Naples, Italy, during four fateful days in the fall of 1943. The only people left in the shattered, bombed-out city are the lost, abandoned children whose only goal is to survive another day. None could imagine that they would become fearless fighters and the unlikeliest heroes of World War II. They are the warriors immortalized in Street Boys, Lorenzo Carcaterra's exhilarating new novel, a book that exceeds even his bestselling Sleepers as a riveting reading experience. It's late September. The war in Europe is almost won. Italy is leaderless, Mussolini already arrested by anti-Fascists. The German army has evacuated the city of Naples. Adults, even entire families, have been marched off to work camps or simply sent off to their deaths. Now, the German army is moving toward Naples to finish the job. Their chilling instructions are: If the city can't belong to Hitler, it will belong to no one. No one but children. Children who have been orphaned or hidden by parents in a last, defiant gesture against the Nazis.
Here is proof that when theres a film deal in the works, publishers will snap up the book and promote it as a literary event. Carcaterra, who landed on the big screen with his New York Times bestseller Sleepers, builds his flimsy tale around a Neapolitan legend describing a 1943 skirmish between armored German occupation forces and local street urchins. In doing so, he draws inspiration from a host of sources ranging from The Secret of Santa Vittoria to Saving Private Ryan. Steve Connors, an American commando cut off from his unit, joins forces with a group of Neapolitan slum children orphaned by the war. The one-dimensional characters and their names could have been taken from a war comic: there is the dutiful Nazi named Von Klaus, who knows that Germany will lose the war, but is determined to follow his orders no matter what; Nunzia, the love interest; even a faithful mastiff who stays by Connorss side throughout. The amateurish writing"especially the dialogue (The Nazis have destroyed Naples, but they have not destroyed us )"seems formatted for quick and easy screen adaptation, weaving cookie-cutter moments together in picturesquely ravaged locales. The reader can almost hear the director shouting, Cue Panzers! ClichE-addled, unconvincing and loaded with ridiculous throwaway lines, this novel will need all the help it can get from the film version. (Sept.) Forecast: The books shortcomings will be more than made up for in marketing: for starters, a six-city author tour, national advertising in major newspapers, national radio advertising and a teaser chapter in the paperback of Gangster. Best of all, perhaps: Barry Levinson is to direct the Warner Bros. film version. Copyright 2002 Cahners Business Information. -- PUBLISHERS WEEKLY.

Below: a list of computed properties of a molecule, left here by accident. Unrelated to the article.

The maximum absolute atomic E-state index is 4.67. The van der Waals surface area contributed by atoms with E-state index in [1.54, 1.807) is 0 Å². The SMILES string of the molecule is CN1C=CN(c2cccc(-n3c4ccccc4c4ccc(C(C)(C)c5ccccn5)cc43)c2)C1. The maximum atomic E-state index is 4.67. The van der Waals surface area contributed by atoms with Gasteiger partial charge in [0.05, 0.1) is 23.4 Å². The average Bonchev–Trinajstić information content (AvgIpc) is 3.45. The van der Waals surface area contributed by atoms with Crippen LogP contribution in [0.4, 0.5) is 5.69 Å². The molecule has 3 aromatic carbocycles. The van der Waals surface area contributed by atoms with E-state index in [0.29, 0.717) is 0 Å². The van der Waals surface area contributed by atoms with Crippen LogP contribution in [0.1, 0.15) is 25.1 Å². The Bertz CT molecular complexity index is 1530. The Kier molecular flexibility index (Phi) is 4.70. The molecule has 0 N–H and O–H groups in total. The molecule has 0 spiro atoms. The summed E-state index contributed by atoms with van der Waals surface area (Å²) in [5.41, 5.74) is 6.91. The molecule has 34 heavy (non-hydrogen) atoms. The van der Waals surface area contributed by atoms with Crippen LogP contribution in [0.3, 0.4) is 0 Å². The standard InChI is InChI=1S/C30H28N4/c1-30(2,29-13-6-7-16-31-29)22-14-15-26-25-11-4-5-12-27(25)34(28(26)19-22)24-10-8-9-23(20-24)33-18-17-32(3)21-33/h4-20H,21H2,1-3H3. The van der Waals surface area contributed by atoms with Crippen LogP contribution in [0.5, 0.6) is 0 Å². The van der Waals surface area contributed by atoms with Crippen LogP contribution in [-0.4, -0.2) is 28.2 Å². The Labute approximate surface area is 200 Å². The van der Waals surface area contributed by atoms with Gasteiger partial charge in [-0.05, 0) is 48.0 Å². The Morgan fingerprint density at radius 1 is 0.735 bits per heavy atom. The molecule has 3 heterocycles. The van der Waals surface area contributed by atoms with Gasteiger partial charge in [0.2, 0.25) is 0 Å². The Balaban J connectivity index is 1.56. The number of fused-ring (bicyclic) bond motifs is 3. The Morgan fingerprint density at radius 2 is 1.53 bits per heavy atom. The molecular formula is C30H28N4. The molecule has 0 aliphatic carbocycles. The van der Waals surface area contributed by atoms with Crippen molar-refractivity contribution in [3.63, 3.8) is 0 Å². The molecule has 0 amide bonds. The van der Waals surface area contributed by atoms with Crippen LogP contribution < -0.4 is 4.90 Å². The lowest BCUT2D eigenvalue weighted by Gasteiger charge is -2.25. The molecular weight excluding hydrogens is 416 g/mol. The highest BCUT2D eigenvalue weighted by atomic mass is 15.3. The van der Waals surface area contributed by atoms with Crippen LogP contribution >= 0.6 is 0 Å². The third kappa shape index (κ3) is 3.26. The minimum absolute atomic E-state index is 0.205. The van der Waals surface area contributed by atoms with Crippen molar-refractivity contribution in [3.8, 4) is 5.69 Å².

There are no customer reviews available at this time. Would you like to write a review?
July 29, 2003
Number of Print Pages*
Adobe DRM EPUB
* Number of eBook pages may differ. Click here for more information.
Excerpt from Street Boys by Lorenzo Carcaterra
45TH THUNDERBIRD INFANTRY DIVISION HEADQUARTERS SALERNO, ITALY.
SEPTEMBER 25, 1943
Captain Edward Anders leaned under the warm shade of a fig tree, a lit Lucky Strike hanging from his lips, and stared down at the beachhead below. His troops had been in the first wave of the attack to capture a city whose name he had never heard before the war. It took the combined forces of American and British troops nine days to advance past the beach and up the side of the sloping mountain where he now stood, smoking the last cigarette in his pack. Behind him, a command post had been set up inside a long series of brown tents. Inside the main tent, there were 3,500 sets of dog tags scattered in four wooden boxes, waiting to be mailed Stateside for eventual delivery to the relatives of the men who had been lost in a fight for sand and rock. Anders stared at the mountains above him, up toward Cassino, then back down toward the city of Naples, and knew there was still a lot of hard fighting left.
"Hey, Cap," a voice behind him said. "Word is you want to see me."
"It was more like an order," Captain Anders said. "But let's not stand on formalities."
Captain Anders turned to look at Corporal Steve Connors as he stood at attention and held his salute, the Gulf of Salerno at his back. Anders brushed away the salute. "From what I've seen, you have as little patience for that shit as I do. Which probably means neither one of us is going to get far in this army."
"I just want to get far enough to go home, Cap," Connors said.
"Will Naples do you in the meantime?" Anders asked.
"What's in Naples?"
"Most likely nothing. From the reports I've seen, the city's already nothing more than a ghost town."
"But still, you want me to go," Connors said.